Two years ago, the Mexico Supreme Court decided that a ban on marijuana was unconstitutional and ordered Mexican lawmakers to legalize marijuana, LA Times reported.
After years of poor drug policies that fueled cartel wars, the country will likely become one of the biggest legal cannabis markets in the world.
The approaching deadline has increased debates over what cannabis legalization should look like in Mexico and who will benefit from it.
A bill that would allow companies to sell cannabis to the public, limit home cultivation to six plants, and require consumers to obtain a license from the government is expected to pass in the Senate this month and then head to the lower house of Congress.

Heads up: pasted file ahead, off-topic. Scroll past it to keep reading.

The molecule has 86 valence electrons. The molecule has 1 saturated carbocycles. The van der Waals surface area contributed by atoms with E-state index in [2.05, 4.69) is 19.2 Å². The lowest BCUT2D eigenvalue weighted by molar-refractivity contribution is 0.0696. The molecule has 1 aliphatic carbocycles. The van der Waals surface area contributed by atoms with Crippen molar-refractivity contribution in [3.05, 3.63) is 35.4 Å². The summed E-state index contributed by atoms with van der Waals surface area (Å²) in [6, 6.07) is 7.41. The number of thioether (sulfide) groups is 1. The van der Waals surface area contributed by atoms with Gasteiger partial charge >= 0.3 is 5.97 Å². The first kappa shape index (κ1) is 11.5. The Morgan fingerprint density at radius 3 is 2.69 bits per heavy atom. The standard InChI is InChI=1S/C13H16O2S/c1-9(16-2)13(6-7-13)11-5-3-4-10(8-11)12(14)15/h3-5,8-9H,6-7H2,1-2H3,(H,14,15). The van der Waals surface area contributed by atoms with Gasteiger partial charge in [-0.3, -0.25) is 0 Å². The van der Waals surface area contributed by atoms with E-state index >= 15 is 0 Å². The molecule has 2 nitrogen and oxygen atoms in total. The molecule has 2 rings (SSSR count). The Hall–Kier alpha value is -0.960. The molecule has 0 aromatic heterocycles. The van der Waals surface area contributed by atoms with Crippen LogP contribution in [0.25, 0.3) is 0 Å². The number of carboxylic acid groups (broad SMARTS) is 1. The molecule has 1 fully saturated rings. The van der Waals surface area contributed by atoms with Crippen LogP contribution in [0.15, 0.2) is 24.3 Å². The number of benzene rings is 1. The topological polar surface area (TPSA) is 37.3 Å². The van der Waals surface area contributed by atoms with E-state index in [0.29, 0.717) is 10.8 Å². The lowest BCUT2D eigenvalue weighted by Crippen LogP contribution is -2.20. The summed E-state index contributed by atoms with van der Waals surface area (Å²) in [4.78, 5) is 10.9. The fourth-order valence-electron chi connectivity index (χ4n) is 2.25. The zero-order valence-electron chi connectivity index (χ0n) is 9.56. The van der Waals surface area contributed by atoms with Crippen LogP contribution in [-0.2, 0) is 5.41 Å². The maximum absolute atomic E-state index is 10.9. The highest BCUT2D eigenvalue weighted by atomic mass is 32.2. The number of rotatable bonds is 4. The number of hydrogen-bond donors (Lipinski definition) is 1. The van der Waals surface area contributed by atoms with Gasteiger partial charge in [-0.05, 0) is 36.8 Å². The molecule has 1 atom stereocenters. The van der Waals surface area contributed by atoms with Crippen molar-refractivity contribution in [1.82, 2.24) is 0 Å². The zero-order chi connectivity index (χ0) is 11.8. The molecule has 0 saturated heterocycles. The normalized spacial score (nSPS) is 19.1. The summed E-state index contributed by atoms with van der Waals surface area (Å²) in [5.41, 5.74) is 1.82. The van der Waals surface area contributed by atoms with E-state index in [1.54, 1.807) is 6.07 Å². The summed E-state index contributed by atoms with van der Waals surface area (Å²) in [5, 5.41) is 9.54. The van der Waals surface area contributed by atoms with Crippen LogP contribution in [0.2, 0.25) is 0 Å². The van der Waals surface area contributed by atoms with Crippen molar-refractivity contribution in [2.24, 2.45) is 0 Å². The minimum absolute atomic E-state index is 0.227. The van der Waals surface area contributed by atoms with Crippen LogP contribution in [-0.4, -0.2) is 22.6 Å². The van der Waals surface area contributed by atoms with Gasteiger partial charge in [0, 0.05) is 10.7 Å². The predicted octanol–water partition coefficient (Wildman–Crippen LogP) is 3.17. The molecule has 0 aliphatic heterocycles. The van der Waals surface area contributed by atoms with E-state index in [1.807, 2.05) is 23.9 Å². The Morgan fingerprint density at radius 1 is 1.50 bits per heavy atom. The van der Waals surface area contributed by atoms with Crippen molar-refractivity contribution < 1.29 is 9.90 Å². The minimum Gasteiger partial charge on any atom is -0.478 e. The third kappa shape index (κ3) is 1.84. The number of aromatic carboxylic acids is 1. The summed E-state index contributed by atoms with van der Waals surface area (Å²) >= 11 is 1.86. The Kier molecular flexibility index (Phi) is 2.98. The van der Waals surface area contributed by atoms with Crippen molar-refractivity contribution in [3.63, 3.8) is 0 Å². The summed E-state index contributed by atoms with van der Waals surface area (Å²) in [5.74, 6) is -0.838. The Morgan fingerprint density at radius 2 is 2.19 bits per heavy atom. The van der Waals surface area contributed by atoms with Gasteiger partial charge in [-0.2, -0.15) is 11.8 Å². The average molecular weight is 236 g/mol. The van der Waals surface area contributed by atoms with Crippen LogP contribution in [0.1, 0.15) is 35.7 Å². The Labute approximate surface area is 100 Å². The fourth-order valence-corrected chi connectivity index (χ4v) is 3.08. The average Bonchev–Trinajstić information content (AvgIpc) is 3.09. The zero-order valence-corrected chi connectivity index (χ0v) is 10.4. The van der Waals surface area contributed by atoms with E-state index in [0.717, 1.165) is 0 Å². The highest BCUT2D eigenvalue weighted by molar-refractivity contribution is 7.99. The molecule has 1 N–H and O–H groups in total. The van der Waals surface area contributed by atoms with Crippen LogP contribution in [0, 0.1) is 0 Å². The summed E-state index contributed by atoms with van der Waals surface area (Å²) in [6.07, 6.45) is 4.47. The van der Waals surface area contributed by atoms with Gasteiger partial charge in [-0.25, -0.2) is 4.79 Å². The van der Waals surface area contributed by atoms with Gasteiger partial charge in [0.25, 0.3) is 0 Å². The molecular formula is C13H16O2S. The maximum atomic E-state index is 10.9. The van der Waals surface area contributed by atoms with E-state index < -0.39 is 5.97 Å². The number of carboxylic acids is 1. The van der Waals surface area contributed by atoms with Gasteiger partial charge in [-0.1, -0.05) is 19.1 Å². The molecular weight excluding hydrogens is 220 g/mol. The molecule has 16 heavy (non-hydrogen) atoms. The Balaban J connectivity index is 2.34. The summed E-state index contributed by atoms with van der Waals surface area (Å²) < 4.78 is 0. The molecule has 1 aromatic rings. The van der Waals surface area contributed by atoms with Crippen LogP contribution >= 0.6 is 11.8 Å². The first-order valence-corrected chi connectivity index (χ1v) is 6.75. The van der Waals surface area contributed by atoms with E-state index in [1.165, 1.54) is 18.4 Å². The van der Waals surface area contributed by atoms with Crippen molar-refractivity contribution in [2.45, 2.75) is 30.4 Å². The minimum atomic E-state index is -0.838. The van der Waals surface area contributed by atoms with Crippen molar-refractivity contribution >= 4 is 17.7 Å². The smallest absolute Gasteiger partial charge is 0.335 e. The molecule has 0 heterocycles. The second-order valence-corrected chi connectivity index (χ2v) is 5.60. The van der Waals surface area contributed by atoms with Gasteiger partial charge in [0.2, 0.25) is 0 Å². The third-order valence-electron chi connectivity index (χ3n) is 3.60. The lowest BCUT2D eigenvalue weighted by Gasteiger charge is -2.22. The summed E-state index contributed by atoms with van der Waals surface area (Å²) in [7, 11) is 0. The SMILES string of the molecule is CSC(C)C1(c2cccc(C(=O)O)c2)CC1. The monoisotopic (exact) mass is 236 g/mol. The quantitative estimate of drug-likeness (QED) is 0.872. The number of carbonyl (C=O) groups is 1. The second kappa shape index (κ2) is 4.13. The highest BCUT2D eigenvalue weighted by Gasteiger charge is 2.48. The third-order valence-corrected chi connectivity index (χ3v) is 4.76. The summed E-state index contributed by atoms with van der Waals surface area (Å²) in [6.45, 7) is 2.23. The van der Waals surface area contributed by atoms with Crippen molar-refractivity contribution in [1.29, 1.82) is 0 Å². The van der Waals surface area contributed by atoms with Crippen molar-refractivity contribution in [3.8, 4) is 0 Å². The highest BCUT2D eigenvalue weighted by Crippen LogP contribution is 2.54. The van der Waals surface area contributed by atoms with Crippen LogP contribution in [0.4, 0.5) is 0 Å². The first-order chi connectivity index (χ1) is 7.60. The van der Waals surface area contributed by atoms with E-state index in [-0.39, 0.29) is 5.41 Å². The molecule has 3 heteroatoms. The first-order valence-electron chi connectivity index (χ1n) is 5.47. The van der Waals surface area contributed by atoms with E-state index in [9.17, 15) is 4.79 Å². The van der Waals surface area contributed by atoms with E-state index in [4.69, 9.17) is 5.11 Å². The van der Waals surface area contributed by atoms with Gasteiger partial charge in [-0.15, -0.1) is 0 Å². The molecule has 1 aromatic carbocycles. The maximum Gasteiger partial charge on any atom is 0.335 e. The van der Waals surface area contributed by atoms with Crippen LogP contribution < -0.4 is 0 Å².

“There has been a lot of interference … transnational companies that have wanted to influence our decisions,” said Senate leader Ricardo Monreal. “But we make the final decision.”
Mexico’s political parties all believe that marijuana legalization will reduce the cartels’ violence throughout the country.
Almost 50% of the country’s inmates are imprisoned for drug crimes. Nearly 60% are imprisoned for marijuana possession and, in many cases, for possession of less than $25 worth of the drug.